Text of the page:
Dexter: the end of season two round-up

Mark Pickavance talks about Dexter season 2, about to reach its conclusion on US TV.

Dexter: the season comes to an end

The original plan was to give you Dexter updates, slice by blood oozing slice, but other writing commitments precluded that, sadly. But as I’ve now seen the whole glorious intricate clockwork mechanism that was season two, I want to share some thoughts on this uniquely devious show. I’m going to keep it relatively spoiler free, because knowing various plot twists would certainly take away much of the edge, especially off the last four for five episodes.

In retrospect, the second Dexter story chain is essentially all about women, and their many wonderful and occasionally scary aspects. At one end of the spectrum with have the earnest Rita and the loyal but confused Maria. And at the other Rita’s control freak mother Gail, and the exceptionally frightening Lila, played by pouting British actress Jaime Murray. And somewhere in-between is Dexter‘s slightly dim and impulsive sister, Debra.

For at least the first six episodes it’s like Dexter becomes a human pinball, either brushing gently off cushioned edges, or being flipped violently into a full 180 degree change of course. Given how in control Dexter was through most of the first season, this wouldn’t have seemed plausible, if it hadn’t been for his distraction by the relentless pursuit of both Sergeant James Doakes and Special Agent Frank Lundy as they converge on his secret identity as the ‘Bay Harbour butcher’.

It’s only when Dexter tries to take back control that things get really out of hand, and he’s forced to confront the necessity of breaking his ‘code’ – only to kill bad people – or risk being exposed. Dexter’s not strong on ethics at the best of times, but a revelation about his adopted father Harry really complicates matters.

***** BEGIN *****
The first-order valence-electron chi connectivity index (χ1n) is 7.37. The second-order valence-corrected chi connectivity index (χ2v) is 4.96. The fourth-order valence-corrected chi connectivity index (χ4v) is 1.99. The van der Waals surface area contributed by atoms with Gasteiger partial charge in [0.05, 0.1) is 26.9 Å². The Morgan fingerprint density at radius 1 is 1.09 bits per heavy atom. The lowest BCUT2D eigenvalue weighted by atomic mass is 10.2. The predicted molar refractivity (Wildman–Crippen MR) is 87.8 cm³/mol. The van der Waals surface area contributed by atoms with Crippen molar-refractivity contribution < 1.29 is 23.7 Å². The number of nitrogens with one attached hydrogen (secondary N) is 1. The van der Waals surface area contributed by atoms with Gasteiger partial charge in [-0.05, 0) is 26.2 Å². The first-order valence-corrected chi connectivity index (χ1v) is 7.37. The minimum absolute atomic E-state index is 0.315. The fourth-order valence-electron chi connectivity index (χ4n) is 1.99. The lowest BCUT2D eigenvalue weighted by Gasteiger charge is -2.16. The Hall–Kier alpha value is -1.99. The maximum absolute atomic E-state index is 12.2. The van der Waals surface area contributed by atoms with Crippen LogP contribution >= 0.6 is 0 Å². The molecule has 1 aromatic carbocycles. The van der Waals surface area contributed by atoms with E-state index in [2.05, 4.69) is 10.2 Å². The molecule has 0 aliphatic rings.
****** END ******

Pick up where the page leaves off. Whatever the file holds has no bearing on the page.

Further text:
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So who sells this tale of deception and dissection? The women are for the most part amazing, but special praise goes to Jaime Murray who pulls off the unhinged Lila in a deliciously bunny boiler fashion. I was very concerned her character would destabilise the show, but her appearance and the reactions of Rita and Debra’s characters to her injected some well needed tension.

But the total scene stealer of the season was a brilliant performance by Erik King as the tortured Doakes, who took a truly 2D character from season one and totally transformed him. It’s exactly this evolutionary dimension of this show that I most enjoy, because most TV programmes don’t develop their characters, as they’re scared they’ll take them places they’re not ready to go. In Dexter, all the major characters in season two are in a different place from where we found them (some in multiple places), nobody is allowed to remain untouched by events, even Dexter.

That gives me the impression that as a show, Dexter is certainly finite, so the writers are enjoying where it goes while it lasts. Yes, he’ll be carving his way through season three I’m told, but beyond that, who knows?

In terms of what came before, I think Dexter’s second outing tops the first. I just hope it isn’t one of those instances where in retrospect it might have been better to end on a high.

Season two rating:

4 out of 5